- P. L. Goering and B. A. Fowler, “Regulatory roles of high-affinity metal-binding proteins in mediating lead effects on δ-aminolevulinic acid dehydratase,” Annals of the New York Academy of Sciences, vol. 514, pp. 235–247, 1987.
- J. Liu, W. C. Kershaw, and C. D. Klaassen, “The protective effect of metallothionein on the toxicity of various metals in rat primary hepatocyte culture,” Toxicology and Applied Pharmacology, vol. 107, no. 1, pp. 27–34, 1991.
- W. Qu, B. A. Diwan, J. Liu et al., “The metallothionein-null phenotype is associated with heightened sensitivity to lead toxicity and an inability to form inclusion bodies,” American Journal of Pathology, vol. 160, no. 3, pp. 1047–1056, 2002.
- M. P. Waalkes, J. Liu, R. A. Goyer, and B. A. Diwan, “Metallothionein-I/II double knockout mice are hypersensitive to lead-induced kidney carcinogenesis: role of inclusion body formation,” Cancer Research, vol. 64, no. 21, pp. 7766–7772, 2004.
- P. Zuo, W. Qu, R. N. Cooper, R. A. Goyer, B. A. Diwan, and M. P. Waalkes, “Potential role of α-synuclein and metallothionein in lead-induced inclusion body formation,” Toxicological Sciences, vol. 111, no. 1, pp. 100–108, 2009.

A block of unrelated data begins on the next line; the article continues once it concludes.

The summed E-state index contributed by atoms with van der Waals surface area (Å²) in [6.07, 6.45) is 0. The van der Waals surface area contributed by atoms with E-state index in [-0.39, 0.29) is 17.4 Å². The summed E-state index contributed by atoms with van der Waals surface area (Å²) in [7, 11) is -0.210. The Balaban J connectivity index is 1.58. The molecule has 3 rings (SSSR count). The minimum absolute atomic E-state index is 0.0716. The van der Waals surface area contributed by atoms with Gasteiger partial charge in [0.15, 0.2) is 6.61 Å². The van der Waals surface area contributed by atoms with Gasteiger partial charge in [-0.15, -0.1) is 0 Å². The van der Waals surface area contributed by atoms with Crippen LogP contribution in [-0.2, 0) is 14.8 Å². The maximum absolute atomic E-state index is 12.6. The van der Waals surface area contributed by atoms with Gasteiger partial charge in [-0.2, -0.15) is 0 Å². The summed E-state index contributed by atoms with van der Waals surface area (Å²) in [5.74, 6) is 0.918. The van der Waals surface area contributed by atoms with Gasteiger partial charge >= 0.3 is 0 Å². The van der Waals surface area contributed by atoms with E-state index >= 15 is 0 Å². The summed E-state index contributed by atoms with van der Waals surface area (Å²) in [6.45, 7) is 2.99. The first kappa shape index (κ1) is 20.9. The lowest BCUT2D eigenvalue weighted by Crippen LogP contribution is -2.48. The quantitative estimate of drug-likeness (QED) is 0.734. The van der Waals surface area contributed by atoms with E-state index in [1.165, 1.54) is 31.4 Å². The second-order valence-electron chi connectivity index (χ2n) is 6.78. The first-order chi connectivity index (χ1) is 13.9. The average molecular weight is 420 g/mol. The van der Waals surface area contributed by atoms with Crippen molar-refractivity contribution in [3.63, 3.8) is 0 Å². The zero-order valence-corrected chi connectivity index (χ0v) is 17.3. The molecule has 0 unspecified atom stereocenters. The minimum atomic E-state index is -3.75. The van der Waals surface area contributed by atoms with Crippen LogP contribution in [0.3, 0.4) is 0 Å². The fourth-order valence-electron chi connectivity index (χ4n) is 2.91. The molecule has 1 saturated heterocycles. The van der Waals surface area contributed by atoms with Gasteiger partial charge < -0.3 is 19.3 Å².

- M. Kirberger and J. J. Yang, “Structural differences between Pb2+- and Ca2+-binding sites in proteins: implications with respect to toxicity,” Journal of Inorganic Biochemistry, vol. 102, no. 10, pp. 1901–1909, 2008.
- J. S. Hanas, J. S. Rodgers, J. A. Bantle, and Y. G. Cheng, “Lead inhibition of DNA-binding mechanism of Cys2His2 zinc finger proteins,” Molecular Pharmacology, vol. 56, no. 5, pp. 982–988, 1999.
- J. S. Becker, S. Mounicou, M. V. Zoriy, J. S. Becker, and R. Lobinski, “Analysis of metal-binding proteins separated by non-denaturating gel electrophoresis using matrix-assisted laser desorption/ionization mass spectrometry (MALDI-MS) and laser ablation inductively coupled plasma mass spectrometry (LA-ICP-MS),” Talanta, vol. 76, no. 5, pp. 1183–1188, 2008.